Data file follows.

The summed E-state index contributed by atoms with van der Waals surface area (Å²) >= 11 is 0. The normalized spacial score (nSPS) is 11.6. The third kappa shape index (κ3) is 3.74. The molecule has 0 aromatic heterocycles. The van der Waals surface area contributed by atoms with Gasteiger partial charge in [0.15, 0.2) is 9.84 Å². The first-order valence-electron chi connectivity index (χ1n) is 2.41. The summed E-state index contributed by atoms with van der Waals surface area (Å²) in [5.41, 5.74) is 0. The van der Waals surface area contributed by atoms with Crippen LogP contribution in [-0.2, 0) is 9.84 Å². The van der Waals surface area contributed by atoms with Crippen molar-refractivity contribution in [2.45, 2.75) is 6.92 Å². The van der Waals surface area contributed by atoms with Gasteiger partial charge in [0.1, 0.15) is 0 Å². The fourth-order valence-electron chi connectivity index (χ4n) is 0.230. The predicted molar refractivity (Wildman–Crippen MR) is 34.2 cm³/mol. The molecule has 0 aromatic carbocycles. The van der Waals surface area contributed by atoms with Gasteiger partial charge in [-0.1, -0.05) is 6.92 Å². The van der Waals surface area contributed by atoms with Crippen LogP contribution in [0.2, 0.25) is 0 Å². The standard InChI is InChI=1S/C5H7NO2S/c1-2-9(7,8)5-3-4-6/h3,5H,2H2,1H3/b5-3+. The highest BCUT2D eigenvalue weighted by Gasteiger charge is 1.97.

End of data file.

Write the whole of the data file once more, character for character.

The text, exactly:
The summed E-state index contributed by atoms with van der Waals surface area (Å²) >= 11 is 0. The normalized spacial score (nSPS) is 11.6. The third kappa shape index (κ3) is 3.74. The molecule has 0 aromatic heterocycles. The van der Waals surface area contributed by atoms with Gasteiger partial charge in [0.15, 0.2) is 9.84 Å². The first-order valence-electron chi connectivity index (χ1n) is 2.41. The summed E-state index contributed by atoms with van der Waals surface area (Å²) in [5.41, 5.74) is 0. The van der Waals surface area contributed by atoms with Crippen LogP contribution in [-0.2, 0) is 9.84 Å². The van der Waals surface area contributed by atoms with Crippen molar-refractivity contribution in [2.45, 2.75) is 6.92 Å². The van der Waals surface area contributed by atoms with Gasteiger partial charge in [0.1, 0.15) is 0 Å². The fourth-order valence-electron chi connectivity index (χ4n) is 0.230. The predicted molar refractivity (Wildman–Crippen MR) is 34.2 cm³/mol. The molecule has 0 aromatic carbocycles. The van der Waals surface area contributed by atoms with Gasteiger partial charge in [-0.1, -0.05) is 6.92 Å². The van der Waals surface area contributed by atoms with Crippen LogP contribution in [0.2, 0.25) is 0 Å². The standard InChI is InChI=1S/C5H7NO2S/c1-2-9(7,8)5-3-4-6/h3,5H,2H2,1H3/b5-3+. The highest BCUT2D eigenvalue weighted by Gasteiger charge is 1.97.